~by Janice Harbaugh for GreeneCountyNewsOnline
It was standing room only for the Elizabeth Warren town hall meeting hosted by the Greene County Democrats at History Boy Theater on Aug. 8 in Jefferson. Chris Henning, Greene County Democratic party chair, introduced Warren.
Warren, senior senator from Massachusetts, is competing for the Democratic nomination for president in the 2020 election. Warren spoke for more than an hour to an estimated crowd of 200 people about her ideas for change in government.
Warren spoke of a need for structural change in government to take control away from drug companies, big investors, and oil companies that she believes control decisions made by the president and Congress. She proposes “the biggest anti-corruption plan since Watergate.”
Warren proposes “attacking corruption head-on” by ending lobbying, making the Supreme Court follow ethics rules, changing the relationship between “Wall Street and Washington,” and requiring disclosure of tax returns for office seekers.
Warren spoke of positive structural changes in the economy that could occur by enforcing the anti-trust laws and supporting unions. Warren said, “Unions built the American middle class.”
Warren stated support for a “wealth tax” on incomes more than $50 million, citing the idea that all Americans helped provide the opportunities and conditions that allowed the individual to achieve that level of wealth. She proposes an additional tax on income more than $50 million go toward providing opportunities for others. She listed possibilities for the additional tax money including tuition-free college and cancelling current student debt. Warren said a 2 percent tax on income above $50 million could generate $50 billion in additional money.
Warren also spoke about the need to “protect democracy” by securing the voting process so it is “safe from Russia and Korean interference,” rolling back voter suppression, outlawing gerrymandering, and overturning Citizens United.
Citizens United refers to a 2010 Supreme Court decision granting corporations, nonprofits, and unions unlimited political spending power and was based on First Amendment right to free speech. This gave power to Super Political Action Committees which then have great influence on who receives money to run for office. A Democracy for All amendment introduced in 2014 would have overturned Citizens United and limited the role of large contributors to campaigns. It was six votes short of passing the Senate.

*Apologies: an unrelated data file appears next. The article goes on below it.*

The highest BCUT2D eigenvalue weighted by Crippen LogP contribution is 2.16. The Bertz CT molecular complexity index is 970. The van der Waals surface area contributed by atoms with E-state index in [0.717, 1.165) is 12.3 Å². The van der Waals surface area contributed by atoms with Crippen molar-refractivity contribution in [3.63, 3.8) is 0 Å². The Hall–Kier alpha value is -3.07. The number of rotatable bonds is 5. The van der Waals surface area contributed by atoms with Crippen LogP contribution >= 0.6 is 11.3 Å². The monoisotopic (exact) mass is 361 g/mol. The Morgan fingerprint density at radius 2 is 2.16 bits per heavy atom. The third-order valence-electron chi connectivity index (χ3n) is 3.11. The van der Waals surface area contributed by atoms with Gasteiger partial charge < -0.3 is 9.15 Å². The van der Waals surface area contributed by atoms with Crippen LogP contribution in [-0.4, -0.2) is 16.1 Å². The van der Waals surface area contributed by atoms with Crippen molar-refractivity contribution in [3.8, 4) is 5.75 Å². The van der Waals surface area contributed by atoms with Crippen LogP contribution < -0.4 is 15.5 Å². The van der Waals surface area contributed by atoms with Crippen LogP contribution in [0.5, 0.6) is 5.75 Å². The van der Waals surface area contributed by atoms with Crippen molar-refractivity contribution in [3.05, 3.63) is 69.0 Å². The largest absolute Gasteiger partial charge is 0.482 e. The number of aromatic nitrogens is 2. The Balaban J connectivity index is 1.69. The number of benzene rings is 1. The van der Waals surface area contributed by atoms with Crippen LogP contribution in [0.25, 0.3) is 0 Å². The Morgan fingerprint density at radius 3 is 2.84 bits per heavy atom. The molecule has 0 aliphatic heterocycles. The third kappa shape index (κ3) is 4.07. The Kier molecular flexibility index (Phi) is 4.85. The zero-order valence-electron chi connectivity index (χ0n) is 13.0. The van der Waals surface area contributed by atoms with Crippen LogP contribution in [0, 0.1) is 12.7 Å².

Three town hall attendees were chosen by drawing to ask questions of Warren.
The first question was, “How can we get the Koch brothers out of higher education?” The questioner was concerned about research grants in universities being affected by the entity funding them.
Warren agreed topics chosen for research are affected by the sources of funding and the results of the research could be skewed depending on the source of funding. Her suggestion was to require the identity of funding sources on all research reports.
The second questioner spoke about advertising of prescription medications on television to the general public who has no control over the prescription of them and about the cost of medications.
Warren spoke at length about pharmaceutical companies controlling decisions in Washington and setting prices on medications such as insulin, which should be generic but are priced at non-generic levels in the United States. “Washington needs to work on the side of the people, not big Pharma,” she said.
Warren supports Medicare and Medicaid being allowed to negotiate prices for medications. She also supports the importation of medications from Canada. According to Warren, insulin that would cost $300 in the United States costs only $30 in Canada.
The third question came from a woman battling cancer. She was concerned about carcinogens in the environment.
Warren expressed personal concern for her condition, then spoke of the need for government to listen to “science instead of lobbyists.” She advocates making the Environmental Protection Agency stronger. “We’re running out of time on (dealing with and preventing) climate change” effects.
Warren ended the town hall meeting with thoughts about current “threats to democracy” and the 2020 election “changing the course of American history.”
Joyce O’Tool, a visitor from Sac City, told GreeneCountyNewsOnline she came to the Warren town hall meeting because she has a daughter in Massachusetts who is a strong supporter of Warren. “But I like to hear all sides and try to make an informed decision.”